Who Should be the Owner of a 529 Plan?

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With the price of higher education increasing nearly eight-times faster than wages, saving and paying for college is a common concern for many families. While there are multiple ways to begin saving for educational expenses, 529 plans are the most common. These plans are tax-advantaged investment accounts specifically designed to encourage saving for future education costs.

But when it comes to ownership of 529 plans, questions from clients are extremely common. Whose name should the 529 plan be in? Does it matter if the owner is a parent versus a grandparent? The answer is “yes” – but the impact differs for account ownership versus distributions made from these plans.

Parent versus grandparent-owned 529 plans

Parent-owned 529 plans are treated differently than grandparent-owned 529 plans when applying for financial aid and completing the free application for student aid (FAFSA). A 529 plan owned by a dependent student or custodial parent is considered a parental asset set aside for education that must be reported. In contrast, grandparent- (or other relative-) owned 529 plans do not have to be reported on the FAFSA. Therefore, money sitting in these accounts will not affect a student’s financial aid eligibility.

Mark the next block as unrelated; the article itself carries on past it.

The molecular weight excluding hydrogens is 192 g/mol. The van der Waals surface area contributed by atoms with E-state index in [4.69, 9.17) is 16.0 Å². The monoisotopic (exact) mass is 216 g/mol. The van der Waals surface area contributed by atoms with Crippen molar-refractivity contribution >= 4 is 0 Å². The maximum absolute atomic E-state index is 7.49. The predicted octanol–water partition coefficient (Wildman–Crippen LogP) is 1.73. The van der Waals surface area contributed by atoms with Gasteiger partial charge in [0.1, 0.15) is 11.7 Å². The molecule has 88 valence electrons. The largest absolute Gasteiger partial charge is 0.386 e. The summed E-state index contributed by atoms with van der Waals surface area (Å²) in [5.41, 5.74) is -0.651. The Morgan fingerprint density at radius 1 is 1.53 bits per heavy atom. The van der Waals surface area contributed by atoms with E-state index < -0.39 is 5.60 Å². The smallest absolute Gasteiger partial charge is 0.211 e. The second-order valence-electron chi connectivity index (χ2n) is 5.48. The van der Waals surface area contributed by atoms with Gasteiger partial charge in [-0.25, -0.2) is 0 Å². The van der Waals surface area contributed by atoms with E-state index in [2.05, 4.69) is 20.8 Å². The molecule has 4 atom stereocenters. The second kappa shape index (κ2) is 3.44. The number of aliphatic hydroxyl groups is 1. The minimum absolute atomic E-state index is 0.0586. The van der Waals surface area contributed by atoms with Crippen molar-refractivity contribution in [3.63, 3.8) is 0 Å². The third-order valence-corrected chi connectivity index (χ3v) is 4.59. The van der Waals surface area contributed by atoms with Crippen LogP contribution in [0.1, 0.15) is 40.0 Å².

But before recommending a change in ownership to maximize aid, plans for distributions to pay for college expenses need to be discussed. When a 529 plan is owned by a parent or student, distributions are ignored. But when distributions from a 529 plan occur from an account owned by a grandparent or other relative, it is considered untaxed student income, which is important because income carries a much more significant impact on aid eligibility than assets. This income can reduce eligibility for need-based aid by as much as half of the withdrawal.

The timing of distributions can also affect this impact. When completing the FAFSA, there is a two-year “look-back” period. For families filing the FAFSA in fall 2020, they will be completing this form using 2018 tax data. For a student attending a four-year university, grandparent-owned 529 plan distributions used to pay for expenses in their first few years of college will impact FAFSA filings for their later years. To avoid reporting income for grandparent-owned 529 plans, consider waiting until after January of the student’s sophomore year to make distributions.